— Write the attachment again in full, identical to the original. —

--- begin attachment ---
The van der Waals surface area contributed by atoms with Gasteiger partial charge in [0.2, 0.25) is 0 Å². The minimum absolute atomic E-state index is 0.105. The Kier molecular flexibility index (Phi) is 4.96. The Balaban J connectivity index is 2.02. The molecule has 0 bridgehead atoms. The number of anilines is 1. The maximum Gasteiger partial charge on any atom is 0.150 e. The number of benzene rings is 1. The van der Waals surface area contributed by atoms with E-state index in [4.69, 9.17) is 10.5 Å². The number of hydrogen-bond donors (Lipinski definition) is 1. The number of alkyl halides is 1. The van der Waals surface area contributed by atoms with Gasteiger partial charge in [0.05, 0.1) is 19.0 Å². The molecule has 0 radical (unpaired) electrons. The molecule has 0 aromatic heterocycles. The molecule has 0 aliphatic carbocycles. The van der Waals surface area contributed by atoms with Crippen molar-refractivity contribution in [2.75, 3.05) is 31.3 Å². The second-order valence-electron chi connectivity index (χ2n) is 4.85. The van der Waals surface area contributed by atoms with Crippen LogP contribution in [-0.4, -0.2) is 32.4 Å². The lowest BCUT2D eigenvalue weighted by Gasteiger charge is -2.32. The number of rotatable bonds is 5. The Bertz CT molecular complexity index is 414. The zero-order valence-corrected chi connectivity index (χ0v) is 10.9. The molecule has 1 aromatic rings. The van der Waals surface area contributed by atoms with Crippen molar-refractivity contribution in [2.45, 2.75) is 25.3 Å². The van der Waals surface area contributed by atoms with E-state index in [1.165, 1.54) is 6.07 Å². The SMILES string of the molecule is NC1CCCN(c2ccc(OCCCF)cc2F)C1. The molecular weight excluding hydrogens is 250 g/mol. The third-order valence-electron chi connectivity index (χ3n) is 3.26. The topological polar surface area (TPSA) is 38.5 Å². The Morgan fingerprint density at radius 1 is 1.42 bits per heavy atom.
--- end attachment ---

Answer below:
The van der Waals surface area contributed by atoms with Gasteiger partial charge in [0.2, 0.25) is 0 Å². The minimum absolute atomic E-state index is 0.105. The Kier molecular flexibility index (Phi) is 4.96. The Balaban J connectivity index is 2.02. The molecule has 0 bridgehead atoms. The number of anilines is 1. The maximum Gasteiger partial charge on any atom is 0.150 e. The number of benzene rings is 1. The van der Waals surface area contributed by atoms with E-state index in [4.69, 9.17) is 10.5 Å². The number of hydrogen-bond donors (Lipinski definition) is 1. The number of alkyl halides is 1. The van der Waals surface area contributed by atoms with Gasteiger partial charge in [0.05, 0.1) is 19.0 Å². The molecule has 0 radical (unpaired) electrons. The molecule has 0 aromatic heterocycles. The molecule has 0 aliphatic carbocycles. The van der Waals surface area contributed by atoms with Crippen molar-refractivity contribution in [2.75, 3.05) is 31.3 Å². The second-order valence-electron chi connectivity index (χ2n) is 4.85. The van der Waals surface area contributed by atoms with Crippen LogP contribution in [-0.4, -0.2) is 32.4 Å². The lowest BCUT2D eigenvalue weighted by Gasteiger charge is -2.32. The number of rotatable bonds is 5. The Bertz CT molecular complexity index is 414. The zero-order valence-corrected chi connectivity index (χ0v) is 10.9. The molecule has 1 aromatic rings. The van der Waals surface area contributed by atoms with Crippen molar-refractivity contribution in [2.45, 2.75) is 25.3 Å². The van der Waals surface area contributed by atoms with E-state index in [1.165, 1.54) is 6.07 Å². The SMILES string of the molecule is NC1CCCN(c2ccc(OCCCF)cc2F)C1. The molecular weight excluding hydrogens is 250 g/mol. The third-order valence-electron chi connectivity index (χ3n) is 3.26. The topological polar surface area (TPSA) is 38.5 Å². The Morgan fingerprint density at radius 1 is 1.42 bits per heavy atom.